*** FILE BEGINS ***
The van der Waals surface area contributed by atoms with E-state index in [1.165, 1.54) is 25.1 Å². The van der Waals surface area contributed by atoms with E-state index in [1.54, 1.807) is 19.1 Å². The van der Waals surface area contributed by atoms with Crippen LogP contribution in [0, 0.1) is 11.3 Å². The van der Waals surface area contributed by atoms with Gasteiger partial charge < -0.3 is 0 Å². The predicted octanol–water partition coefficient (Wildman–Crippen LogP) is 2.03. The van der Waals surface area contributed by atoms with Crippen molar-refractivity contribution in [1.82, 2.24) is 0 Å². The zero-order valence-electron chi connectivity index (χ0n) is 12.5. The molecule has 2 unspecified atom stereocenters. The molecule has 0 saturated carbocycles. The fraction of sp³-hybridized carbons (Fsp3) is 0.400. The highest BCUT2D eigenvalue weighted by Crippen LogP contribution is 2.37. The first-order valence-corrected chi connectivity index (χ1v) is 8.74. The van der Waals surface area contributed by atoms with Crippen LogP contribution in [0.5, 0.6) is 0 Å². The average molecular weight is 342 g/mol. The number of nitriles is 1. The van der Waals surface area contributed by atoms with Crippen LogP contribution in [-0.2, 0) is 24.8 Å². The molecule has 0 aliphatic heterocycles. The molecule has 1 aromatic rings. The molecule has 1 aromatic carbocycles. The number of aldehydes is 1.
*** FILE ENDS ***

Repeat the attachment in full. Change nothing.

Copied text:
The van der Waals surface area contributed by atoms with E-state index in [1.165, 1.54) is 25.1 Å². The van der Waals surface area contributed by atoms with E-state index in [1.54, 1.807) is 19.1 Å². The van der Waals surface area contributed by atoms with Crippen LogP contribution in [0, 0.1) is 11.3 Å². The van der Waals surface area contributed by atoms with Gasteiger partial charge < -0.3 is 0 Å². The predicted octanol–water partition coefficient (Wildman–Crippen LogP) is 2.03. The van der Waals surface area contributed by atoms with Crippen molar-refractivity contribution in [1.82, 2.24) is 0 Å². The zero-order valence-electron chi connectivity index (χ0n) is 12.5. The molecule has 2 unspecified atom stereocenters. The molecule has 0 saturated carbocycles. The fraction of sp³-hybridized carbons (Fsp3) is 0.400. The highest BCUT2D eigenvalue weighted by Crippen LogP contribution is 2.37. The first-order valence-corrected chi connectivity index (χ1v) is 8.74. The van der Waals surface area contributed by atoms with Crippen LogP contribution in [0.5, 0.6) is 0 Å². The average molecular weight is 342 g/mol. The number of nitriles is 1. The van der Waals surface area contributed by atoms with Crippen LogP contribution in [-0.2, 0) is 24.8 Å². The molecule has 0 aliphatic heterocycles. The molecule has 1 aromatic rings. The molecule has 1 aromatic carbocycles. The number of aldehydes is 1.